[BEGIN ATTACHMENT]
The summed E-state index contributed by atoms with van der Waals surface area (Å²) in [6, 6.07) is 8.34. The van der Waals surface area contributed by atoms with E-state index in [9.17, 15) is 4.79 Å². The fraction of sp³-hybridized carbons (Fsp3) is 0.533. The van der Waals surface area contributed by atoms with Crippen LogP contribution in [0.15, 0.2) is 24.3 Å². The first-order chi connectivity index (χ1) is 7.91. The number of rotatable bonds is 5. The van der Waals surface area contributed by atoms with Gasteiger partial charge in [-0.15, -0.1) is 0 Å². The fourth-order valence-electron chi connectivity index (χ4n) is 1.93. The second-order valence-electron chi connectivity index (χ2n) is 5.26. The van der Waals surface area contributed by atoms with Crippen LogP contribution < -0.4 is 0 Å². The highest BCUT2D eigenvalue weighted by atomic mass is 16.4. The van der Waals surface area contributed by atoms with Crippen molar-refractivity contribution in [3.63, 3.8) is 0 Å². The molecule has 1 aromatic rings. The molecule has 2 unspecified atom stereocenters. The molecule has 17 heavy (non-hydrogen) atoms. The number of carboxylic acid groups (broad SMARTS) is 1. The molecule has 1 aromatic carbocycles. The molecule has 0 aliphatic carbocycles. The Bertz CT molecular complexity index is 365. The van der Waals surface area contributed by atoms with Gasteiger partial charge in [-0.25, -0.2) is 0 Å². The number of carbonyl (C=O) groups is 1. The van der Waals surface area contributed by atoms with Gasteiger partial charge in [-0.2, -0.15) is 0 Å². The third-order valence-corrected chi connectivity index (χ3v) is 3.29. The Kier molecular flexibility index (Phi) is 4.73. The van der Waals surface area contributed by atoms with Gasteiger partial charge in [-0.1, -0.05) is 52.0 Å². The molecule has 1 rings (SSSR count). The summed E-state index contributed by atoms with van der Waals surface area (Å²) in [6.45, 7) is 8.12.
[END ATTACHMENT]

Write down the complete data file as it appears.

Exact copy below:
The summed E-state index contributed by atoms with van der Waals surface area (Å²) in [6, 6.07) is 8.34. The van der Waals surface area contributed by atoms with E-state index in [9.17, 15) is 4.79 Å². The fraction of sp³-hybridized carbons (Fsp3) is 0.533. The van der Waals surface area contributed by atoms with Crippen LogP contribution in [0.15, 0.2) is 24.3 Å². The first-order chi connectivity index (χ1) is 7.91. The number of rotatable bonds is 5. The van der Waals surface area contributed by atoms with Gasteiger partial charge in [-0.15, -0.1) is 0 Å². The fourth-order valence-electron chi connectivity index (χ4n) is 1.93. The second-order valence-electron chi connectivity index (χ2n) is 5.26. The van der Waals surface area contributed by atoms with Crippen LogP contribution < -0.4 is 0 Å². The highest BCUT2D eigenvalue weighted by atomic mass is 16.4. The van der Waals surface area contributed by atoms with Crippen molar-refractivity contribution in [3.63, 3.8) is 0 Å². The molecule has 1 aromatic rings. The molecule has 2 unspecified atom stereocenters. The molecule has 17 heavy (non-hydrogen) atoms. The number of carboxylic acid groups (broad SMARTS) is 1. The molecule has 1 aromatic carbocycles. The molecule has 0 aliphatic carbocycles. The Bertz CT molecular complexity index is 365. The van der Waals surface area contributed by atoms with Gasteiger partial charge in [-0.25, -0.2) is 0 Å². The number of carbonyl (C=O) groups is 1. The van der Waals surface area contributed by atoms with Gasteiger partial charge in [-0.2, -0.15) is 0 Å². The third-order valence-corrected chi connectivity index (χ3v) is 3.29. The Kier molecular flexibility index (Phi) is 4.73. The van der Waals surface area contributed by atoms with Gasteiger partial charge in [-0.1, -0.05) is 52.0 Å². The molecule has 1 rings (SSSR count). The summed E-state index contributed by atoms with van der Waals surface area (Å²) in [6.45, 7) is 8.12.